With the magical and flowery prose that is the signature of Center, this book explores relationships, love, loss, honesty, grief and self-discovery. Samantha Casey fled California from a love interest that didn’t reciprocate and ended up in Galveston, Texas. She is the librarian at a small private school there and is loving it. Max Kempner, the co-founder and principal of the Kempner School, encouraged curiosity, investigation and artistic freedom there, and Sam is in her element. When Max suddenly dies, everyone is grieving but determined to find a good principal to carry on his legacy. When Duncan Carpenter arrives, Sam remembers him from California and expects him to be fun and charismatic, much like Max. But Duncan seems to be the antithesis of Max, demanding changes in the entire atmosphere and physical appearance of the school, all in the name of safety and security. Although Sam knew Duncan in California, she was not at all ready for this new form of him who has lost his hope and love of life. The scene is thus set for conflict, lots of emotions and plenty of cheering for one side or the other. Should Duncan be fired or should he be allowed to continue his reign at Kempner? As a former teacher and a rules person, I was kind of on Duncan’s side, but I did think he went too far in some of his demands and was expecting an explosive reaction from the faculty who were all more used to laid-back Max. Duncan seemed determined to get rid of freedom of expression at the school, and Sam was equally determined to save it. I really liked both characters, because Center is a master at strong characterization, creating a siren’s call for me to an emotional connection with her characters. I think that this book had a slower start for me that her other books, but about a third of the way into the book, I was captured and the magnetic pull of the charm and intrigue in the book just wouldn’t let go until I had finished it. Fans of Center will really love this book and I encourage fans of romance with multiple themes interwoven to try it. I love to feel happy after I read a book, and that is always how I feel after a Center book. This one also made me think about what I really want in life and what I am willing to do to grab it.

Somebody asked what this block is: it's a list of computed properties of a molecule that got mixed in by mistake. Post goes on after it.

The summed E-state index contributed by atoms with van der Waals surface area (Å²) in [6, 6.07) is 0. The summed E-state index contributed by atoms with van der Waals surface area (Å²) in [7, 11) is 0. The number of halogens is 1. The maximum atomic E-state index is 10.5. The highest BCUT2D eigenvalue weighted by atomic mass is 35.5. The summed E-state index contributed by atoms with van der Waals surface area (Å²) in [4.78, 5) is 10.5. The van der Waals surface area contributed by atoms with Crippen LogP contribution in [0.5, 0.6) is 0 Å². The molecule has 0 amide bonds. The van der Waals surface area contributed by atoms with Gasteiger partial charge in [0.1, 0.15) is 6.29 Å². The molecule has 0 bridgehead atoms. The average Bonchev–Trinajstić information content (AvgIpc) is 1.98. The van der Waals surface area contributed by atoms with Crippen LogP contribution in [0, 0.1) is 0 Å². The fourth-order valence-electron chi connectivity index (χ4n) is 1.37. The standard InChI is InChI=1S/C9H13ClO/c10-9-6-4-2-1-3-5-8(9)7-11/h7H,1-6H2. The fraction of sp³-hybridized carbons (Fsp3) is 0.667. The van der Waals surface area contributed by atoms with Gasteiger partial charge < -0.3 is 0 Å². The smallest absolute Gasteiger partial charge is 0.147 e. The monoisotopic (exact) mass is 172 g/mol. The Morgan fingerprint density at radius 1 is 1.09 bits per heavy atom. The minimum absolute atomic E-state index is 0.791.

Disclosure of Material Connection: I received a complimentary copy of this book from the publisher via Netgalley. I was not required to write a positive review. I am disclosing this in accordance with the Federal Trade Commission’s 16 CFR, Part 255, “Guides Concerning the Use of Testimonials and Endorsements in Advertising.”
Available on July 14, 2020, but you can pre-order it now. Purchase links:
2 thoughts on “Review of WHAT YOU WISH FOR by Katherine Center”
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Thank you, my friend.
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